In Hyattsville a battle has erupted on once-serene 42nd Place, spawning charges of racism, harassment and shady business dealings.
All this, and a zoning violation, too, came when the Celestial Church of Christ, an African church, bought a house on the street nearly a month ago intending to make it a place of worship.
This did not please the next-door neighbor, Spencer Hines, who is a Hyattsville City Council member. He complained to police, who warned the nearly 50 church members that they could not worship at 5204 42nd Place because there was not enough parking to comply with zoning codes.
That Hines had called on the police to prevent services did not please the church members, most of whom are Nigerian. Immediately they charged that Hines wanted their church out of the neighborhood and used the zoning code as a cover for his "racial harassment."
The next Sunday, July 11, when members of the Celestial Church of Christ assembled in the morning at the house to worship in protest, the Hyattsville police again appeared. Rather than issuing warnings, the police issued citations to all the people at the services.
Celestial Church members descended on the next City Council meeting. Mayor Tom Bass tried to explain that zoning laws specifically prohibit religious meetings at a house the size of the one at 5204 42nd Place.
"According to zoning laws, a church can be put in any zone," Bass said last week. "But there has to be a certain number of parking places. They needed at least 14 spaces and that is next to impossible, even if we let them pave over their entire lawn."
Soon, Bass said, the meeting became more like a circus. "Last week they began allegations that the City Council was against the worship of God," he said, "even after we tried to explain to them there were other things involved. I tried to tell them it was a problem they had with their real estate agent, who should have told them about the zoning codes."
The owner of the real estate agency that sold the house to church representatives said he was never told it would be used for as a place of worship. Alfred Ekuban of Alfred Ekuban Associates said the house was not even listed with his company, but he had found it when the church representatives were referred to him.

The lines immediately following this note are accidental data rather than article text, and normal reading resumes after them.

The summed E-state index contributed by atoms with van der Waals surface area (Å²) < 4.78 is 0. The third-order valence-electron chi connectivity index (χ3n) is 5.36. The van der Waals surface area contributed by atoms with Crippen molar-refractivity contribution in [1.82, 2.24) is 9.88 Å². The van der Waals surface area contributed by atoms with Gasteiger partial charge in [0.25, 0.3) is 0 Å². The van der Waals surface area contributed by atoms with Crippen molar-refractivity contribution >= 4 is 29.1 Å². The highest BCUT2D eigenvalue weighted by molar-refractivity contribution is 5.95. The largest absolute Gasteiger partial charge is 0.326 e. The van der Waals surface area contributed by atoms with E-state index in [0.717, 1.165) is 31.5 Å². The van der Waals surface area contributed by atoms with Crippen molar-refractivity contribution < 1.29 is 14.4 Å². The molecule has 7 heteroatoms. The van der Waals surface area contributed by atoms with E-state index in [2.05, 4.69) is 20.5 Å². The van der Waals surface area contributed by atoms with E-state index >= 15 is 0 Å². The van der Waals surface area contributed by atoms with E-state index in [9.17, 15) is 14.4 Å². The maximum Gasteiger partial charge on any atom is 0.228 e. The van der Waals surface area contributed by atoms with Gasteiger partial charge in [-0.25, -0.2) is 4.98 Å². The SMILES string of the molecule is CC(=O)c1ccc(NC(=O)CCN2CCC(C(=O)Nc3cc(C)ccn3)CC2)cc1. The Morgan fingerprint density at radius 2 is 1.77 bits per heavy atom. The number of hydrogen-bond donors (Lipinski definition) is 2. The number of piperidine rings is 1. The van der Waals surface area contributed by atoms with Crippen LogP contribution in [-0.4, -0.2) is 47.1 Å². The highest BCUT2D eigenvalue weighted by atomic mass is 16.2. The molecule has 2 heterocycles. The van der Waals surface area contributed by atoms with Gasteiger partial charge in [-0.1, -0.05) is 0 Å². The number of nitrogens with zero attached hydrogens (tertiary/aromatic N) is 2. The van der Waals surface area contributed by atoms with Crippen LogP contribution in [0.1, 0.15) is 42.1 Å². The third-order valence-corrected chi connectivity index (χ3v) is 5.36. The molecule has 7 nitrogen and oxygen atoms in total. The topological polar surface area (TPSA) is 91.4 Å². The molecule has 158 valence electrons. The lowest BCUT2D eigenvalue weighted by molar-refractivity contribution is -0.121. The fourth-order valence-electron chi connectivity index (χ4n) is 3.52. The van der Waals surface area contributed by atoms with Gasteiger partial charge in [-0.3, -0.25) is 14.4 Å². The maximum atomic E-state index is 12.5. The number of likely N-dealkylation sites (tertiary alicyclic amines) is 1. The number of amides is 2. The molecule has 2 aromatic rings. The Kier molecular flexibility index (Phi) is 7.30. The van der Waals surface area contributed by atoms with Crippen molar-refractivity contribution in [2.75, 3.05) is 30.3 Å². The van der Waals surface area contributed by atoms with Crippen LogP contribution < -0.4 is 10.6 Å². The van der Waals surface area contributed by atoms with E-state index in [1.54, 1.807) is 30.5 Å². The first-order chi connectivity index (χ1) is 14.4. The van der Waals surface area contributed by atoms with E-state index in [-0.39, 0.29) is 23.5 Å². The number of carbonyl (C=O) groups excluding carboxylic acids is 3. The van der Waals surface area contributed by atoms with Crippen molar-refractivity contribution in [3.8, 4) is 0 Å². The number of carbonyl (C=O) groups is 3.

"If I knew something about what they were using the house for before I sold it to them and still sold it to them, then I would say I could be in big trouble," Ekuban said. "But all we knew was that they wanted a big house with a lot of open space. We thought it was just for a big family."
Ekuban, who is from Ghana, said Hines accused him of being a member of the church and of knowing what the house would be used for and deliberately keeping it a secret. Hines was on vacation last week and unavailable for comment.
Because of the charges of possible business impropriety, the Prince George's County Board of Realtors has begun an investigation and is expected to decide the grievance by mid-August. It is also possible that Ekuban's transaction could be brought before the board's professional ethics committee, a move that Ekuban says would be unfair.
"I'm doing my best to make everyone happy," Ekuban said. "I've offered to help them sell this house and find another, more suitable for a church. I've even lowered my commission on the deal from 6 percent to 4 percent."
Members of the church say they are unhappy about having to move and place all the blame on Hines and the Hyattsville city government.
"We met with Mr. Hines and he assured us that he would help us find a better place," said Olusegun Ijelu, treasurer and assistant to the leader of the church. "But that was two weeks ago and we still haven't heard back from him. The last thing we heard was he wanted to find a place for us in D.C., even after we told him we could not go into D.C. because we already have a registered church there."